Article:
Political and ideological aspects in the measurement of democracy: the Freedom House case
While several studies have dealt with methodological aspects of measuring democracy, little attention has been devoted to the political and ideological issues that affect the construction andExpand
Measuring Democracy through Election Outcomes
Cross-national measures of democracy are widely used to track the development and spread of democracy around the world and to study the causes and correlates of democratization. Most of theExpand
Reassessing the Three Waves of Democratization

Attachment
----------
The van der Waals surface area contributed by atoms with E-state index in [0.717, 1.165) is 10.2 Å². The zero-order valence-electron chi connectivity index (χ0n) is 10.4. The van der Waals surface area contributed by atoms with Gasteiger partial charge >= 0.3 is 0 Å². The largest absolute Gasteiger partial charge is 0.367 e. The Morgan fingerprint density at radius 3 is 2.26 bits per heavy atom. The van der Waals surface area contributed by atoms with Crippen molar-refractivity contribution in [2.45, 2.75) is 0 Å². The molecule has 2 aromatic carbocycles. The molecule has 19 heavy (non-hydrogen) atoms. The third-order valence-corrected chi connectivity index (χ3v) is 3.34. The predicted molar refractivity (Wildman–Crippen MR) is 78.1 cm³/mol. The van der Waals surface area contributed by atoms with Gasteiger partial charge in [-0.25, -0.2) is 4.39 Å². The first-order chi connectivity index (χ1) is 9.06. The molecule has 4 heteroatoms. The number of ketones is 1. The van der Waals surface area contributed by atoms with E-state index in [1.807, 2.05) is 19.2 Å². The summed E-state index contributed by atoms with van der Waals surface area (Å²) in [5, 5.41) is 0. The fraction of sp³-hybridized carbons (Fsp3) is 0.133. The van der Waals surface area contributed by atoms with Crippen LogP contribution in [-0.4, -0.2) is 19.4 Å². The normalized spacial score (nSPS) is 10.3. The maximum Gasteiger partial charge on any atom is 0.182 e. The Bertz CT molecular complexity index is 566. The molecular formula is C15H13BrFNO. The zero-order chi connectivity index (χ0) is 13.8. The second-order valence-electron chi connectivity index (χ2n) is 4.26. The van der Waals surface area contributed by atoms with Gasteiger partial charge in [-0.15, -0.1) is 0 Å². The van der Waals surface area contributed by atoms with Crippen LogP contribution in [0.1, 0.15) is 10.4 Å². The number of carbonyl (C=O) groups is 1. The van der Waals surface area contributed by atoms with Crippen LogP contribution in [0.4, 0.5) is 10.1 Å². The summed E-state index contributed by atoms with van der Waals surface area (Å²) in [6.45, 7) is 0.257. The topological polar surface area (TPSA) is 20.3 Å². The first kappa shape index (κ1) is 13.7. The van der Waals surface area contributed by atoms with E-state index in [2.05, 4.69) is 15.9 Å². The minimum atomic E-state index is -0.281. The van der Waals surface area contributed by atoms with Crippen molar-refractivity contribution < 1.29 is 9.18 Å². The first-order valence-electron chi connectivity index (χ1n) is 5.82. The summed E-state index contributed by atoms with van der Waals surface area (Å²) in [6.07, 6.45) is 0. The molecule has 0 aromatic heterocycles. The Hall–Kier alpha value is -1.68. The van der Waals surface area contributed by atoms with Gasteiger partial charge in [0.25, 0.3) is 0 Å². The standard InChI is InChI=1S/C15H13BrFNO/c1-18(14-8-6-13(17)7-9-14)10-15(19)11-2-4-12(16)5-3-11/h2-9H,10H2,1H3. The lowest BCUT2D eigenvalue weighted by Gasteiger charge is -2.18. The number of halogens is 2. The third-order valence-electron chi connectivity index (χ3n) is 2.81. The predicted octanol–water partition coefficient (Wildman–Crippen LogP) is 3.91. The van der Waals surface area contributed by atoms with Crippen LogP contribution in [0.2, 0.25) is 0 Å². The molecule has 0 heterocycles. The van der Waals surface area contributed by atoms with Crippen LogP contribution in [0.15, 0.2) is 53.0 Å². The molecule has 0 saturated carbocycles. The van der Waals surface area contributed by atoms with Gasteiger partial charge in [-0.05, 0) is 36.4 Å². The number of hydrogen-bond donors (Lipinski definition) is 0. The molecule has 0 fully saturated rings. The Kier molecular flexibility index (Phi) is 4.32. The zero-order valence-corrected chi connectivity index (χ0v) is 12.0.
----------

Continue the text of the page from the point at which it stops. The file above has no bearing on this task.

Since the publication of Samuel Huntington's 1991 study of democratization, scholars have come to take for granted the notion that the spread of democracy has come in waves. Although Huntington'sExpand
Democratic Progress and Regress: The Effect of Parties on the Transitions of States to and Away from Democracy
This article examines how political parties and party competition affect the likelihood of nations becoming and remaining democracies. While many scholars have long assumed that this is the case, theExpand
Conceptualizing and Measuring Democracy
The authors’ conclusion is that constructors of democracy indices tend to be quite self-conscious about methodological issues but that even the best indices suffer from important weaknesses. Expand
Voting Counts: Participation in the Measurement of Democracy
The measures of democracy commonly used in empirical research suffer notable limitations, primarily the exclusion of participation. As a result, quantitative studies may undervalue the effect ofExpand